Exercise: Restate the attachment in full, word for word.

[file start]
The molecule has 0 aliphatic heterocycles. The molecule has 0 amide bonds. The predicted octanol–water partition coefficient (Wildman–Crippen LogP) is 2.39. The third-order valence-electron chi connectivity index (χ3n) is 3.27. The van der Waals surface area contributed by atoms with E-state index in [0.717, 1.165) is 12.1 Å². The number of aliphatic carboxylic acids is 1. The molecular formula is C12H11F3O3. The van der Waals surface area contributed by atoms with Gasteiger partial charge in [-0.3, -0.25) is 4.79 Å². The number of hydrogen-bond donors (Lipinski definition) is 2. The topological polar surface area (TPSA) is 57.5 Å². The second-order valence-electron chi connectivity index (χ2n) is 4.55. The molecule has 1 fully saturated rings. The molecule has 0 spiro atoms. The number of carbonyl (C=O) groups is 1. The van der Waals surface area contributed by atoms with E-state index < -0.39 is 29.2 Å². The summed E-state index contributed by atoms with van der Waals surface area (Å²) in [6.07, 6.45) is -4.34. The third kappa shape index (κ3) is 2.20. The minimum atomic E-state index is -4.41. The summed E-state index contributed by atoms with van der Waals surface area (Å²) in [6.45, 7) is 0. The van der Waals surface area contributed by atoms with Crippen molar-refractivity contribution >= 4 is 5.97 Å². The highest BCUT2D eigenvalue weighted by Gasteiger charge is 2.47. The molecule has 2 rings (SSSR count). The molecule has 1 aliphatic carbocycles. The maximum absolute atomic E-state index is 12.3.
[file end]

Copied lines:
The molecule has 0 aliphatic heterocycles. The molecule has 0 amide bonds. The predicted octanol–water partition coefficient (Wildman–Crippen LogP) is 2.39. The third-order valence-electron chi connectivity index (χ3n) is 3.27. The van der Waals surface area contributed by atoms with E-state index in [0.717, 1.165) is 12.1 Å². The number of aliphatic carboxylic acids is 1. The molecular formula is C12H11F3O3. The van der Waals surface area contributed by atoms with Gasteiger partial charge in [-0.3, -0.25) is 4.79 Å². The number of hydrogen-bond donors (Lipinski definition) is 2. The topological polar surface area (TPSA) is 57.5 Å². The second-order valence-electron chi connectivity index (χ2n) is 4.55. The molecule has 1 fully saturated rings. The molecule has 0 spiro atoms. The number of carbonyl (C=O) groups is 1. The van der Waals surface area contributed by atoms with E-state index < -0.39 is 29.2 Å². The summed E-state index contributed by atoms with van der Waals surface area (Å²) in [6.07, 6.45) is -4.34. The third kappa shape index (κ3) is 2.20. The minimum atomic E-state index is -4.41. The summed E-state index contributed by atoms with van der Waals surface area (Å²) in [6.45, 7) is 0. The van der Waals surface area contributed by atoms with Crippen molar-refractivity contribution >= 4 is 5.97 Å². The highest BCUT2D eigenvalue weighted by Gasteiger charge is 2.47. The molecule has 2 rings (SSSR count). The molecule has 1 aliphatic carbocycles. The maximum absolute atomic E-state index is 12.3.